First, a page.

Wikipedia vs. The People’s Republic of China

The founder of Wikipedia, Jimmy Wales (one of the 100 most influential people in the World according to Time Magazine) today risked the wrath of the Chinese Government by refusing to bow to their pressure to censor certain ‘politically sensitive’ (in the context of China) articles that feature on the site.

Wikipedia has been banned in China since late 2005, and the People’s Republic are refusing to lift the ban unless the site fall in with their mandate and apply broad censorship tolarge swathes of the content. This is in stark contrast to other internet behemoths Microsoft, Yahoo and Google, who have all agreed to limit certain areas or prevent access to sites that are deemed ‘inappropriate’.

Wales believes that it needs to be “all or nothing” for Wikipedia, and any attempt to censor would be in direct violation of the central ethos of the company: “standing for the freedom of information”.

This is an admirable stand: China, with a population exceeding 1.3bn (over 20% of the Global population) and one of the fastest growing commerical markets in the World, is a tempting market. It probably helps that the Wikimedia Foundation (which runs Wikipedia) is a non-profit organisation, but even with this in mind, I can’t help be impressed.

There’s a great post on SlashDot about this, outling why Wikipedia, as a dyamic information service, couldn’t possibly adhere to the Chinese rules (number 11 is great and kind of sums it all up):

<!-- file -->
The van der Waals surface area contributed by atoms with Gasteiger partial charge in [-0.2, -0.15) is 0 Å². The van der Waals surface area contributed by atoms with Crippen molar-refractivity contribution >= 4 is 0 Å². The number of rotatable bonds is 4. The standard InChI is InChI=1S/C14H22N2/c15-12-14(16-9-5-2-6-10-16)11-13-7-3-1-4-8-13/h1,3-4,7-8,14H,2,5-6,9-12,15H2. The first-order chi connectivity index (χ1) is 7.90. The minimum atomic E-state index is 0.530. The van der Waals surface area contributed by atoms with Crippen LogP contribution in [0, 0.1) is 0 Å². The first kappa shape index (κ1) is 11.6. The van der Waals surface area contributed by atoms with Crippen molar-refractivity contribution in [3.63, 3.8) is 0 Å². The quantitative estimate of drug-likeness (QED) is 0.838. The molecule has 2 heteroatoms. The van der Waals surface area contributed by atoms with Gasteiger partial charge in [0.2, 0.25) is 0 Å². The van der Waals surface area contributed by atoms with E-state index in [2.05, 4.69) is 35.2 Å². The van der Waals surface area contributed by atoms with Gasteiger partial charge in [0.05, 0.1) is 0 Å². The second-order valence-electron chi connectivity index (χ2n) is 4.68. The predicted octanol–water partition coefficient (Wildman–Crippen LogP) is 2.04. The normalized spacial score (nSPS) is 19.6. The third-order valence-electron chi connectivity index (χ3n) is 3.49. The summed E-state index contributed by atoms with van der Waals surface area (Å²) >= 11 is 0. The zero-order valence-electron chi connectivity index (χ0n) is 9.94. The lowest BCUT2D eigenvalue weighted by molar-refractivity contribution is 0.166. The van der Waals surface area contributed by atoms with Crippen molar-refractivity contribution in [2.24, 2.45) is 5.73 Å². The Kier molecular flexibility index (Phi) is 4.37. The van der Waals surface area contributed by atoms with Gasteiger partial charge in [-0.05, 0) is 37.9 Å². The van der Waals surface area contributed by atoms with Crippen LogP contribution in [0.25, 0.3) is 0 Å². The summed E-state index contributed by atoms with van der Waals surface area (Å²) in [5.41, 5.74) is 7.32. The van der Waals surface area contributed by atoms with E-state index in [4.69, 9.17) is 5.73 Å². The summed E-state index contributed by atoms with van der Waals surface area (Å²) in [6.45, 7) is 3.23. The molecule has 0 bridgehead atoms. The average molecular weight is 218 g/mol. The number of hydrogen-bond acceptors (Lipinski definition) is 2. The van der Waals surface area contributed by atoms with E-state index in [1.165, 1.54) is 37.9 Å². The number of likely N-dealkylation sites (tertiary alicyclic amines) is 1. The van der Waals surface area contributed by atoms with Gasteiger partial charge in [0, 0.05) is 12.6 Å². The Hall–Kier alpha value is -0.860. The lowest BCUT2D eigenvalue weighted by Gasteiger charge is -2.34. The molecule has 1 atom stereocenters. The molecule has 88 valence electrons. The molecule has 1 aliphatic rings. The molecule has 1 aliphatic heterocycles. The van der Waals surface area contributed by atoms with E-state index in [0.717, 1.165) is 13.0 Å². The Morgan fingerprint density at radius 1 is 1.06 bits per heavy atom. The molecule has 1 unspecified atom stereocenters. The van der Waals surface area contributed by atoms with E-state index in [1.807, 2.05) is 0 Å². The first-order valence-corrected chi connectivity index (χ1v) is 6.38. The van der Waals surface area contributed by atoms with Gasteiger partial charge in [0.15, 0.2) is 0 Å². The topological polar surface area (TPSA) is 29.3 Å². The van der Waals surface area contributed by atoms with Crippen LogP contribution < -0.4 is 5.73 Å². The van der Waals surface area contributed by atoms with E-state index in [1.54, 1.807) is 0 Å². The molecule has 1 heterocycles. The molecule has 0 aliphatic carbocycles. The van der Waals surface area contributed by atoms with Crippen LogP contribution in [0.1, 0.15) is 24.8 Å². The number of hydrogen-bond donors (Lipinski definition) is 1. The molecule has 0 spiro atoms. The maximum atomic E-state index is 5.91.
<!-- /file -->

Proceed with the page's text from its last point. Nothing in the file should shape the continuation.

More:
Considering China’s regulations [] I don’t think it’d be possible for Mr. Wales to accomplish censoring all of Wikipedia from what’s on the list from China’s Article 19 of censorship policy. This that China requires to be censored:

  1. violating the basic principles as they are confirmed in the Constitution;
  2. jeopardizing the security of the nation, divulging state secrets, subverting of the national regime or jeopardizing the integrity of the nation’s unity;
  3. harming the honor or the interests of the nation;
  4. inciting hatred against peoples, racism against peoples, or disrupting the solidarity of peoples;
  5. disrupting national policies on religion, propagating evil cults and feudal superstitions;
  6. spreading rumors, disturbing social order, or disrupting social stability;
  7. spreading obscenity, pornography, gambling, violence, terror, or abetting the commission of a crime;
  8. insulting or defaming third parties, infringing on the legal rights and interests of third parties;
  9. inciting illegal assemblies, associations, marches, demonstrations, or gatherings that disturb social order;
  10. conducting activities in the name of an illegal civil organization; and
  11. any other content prohibited by law or rules.


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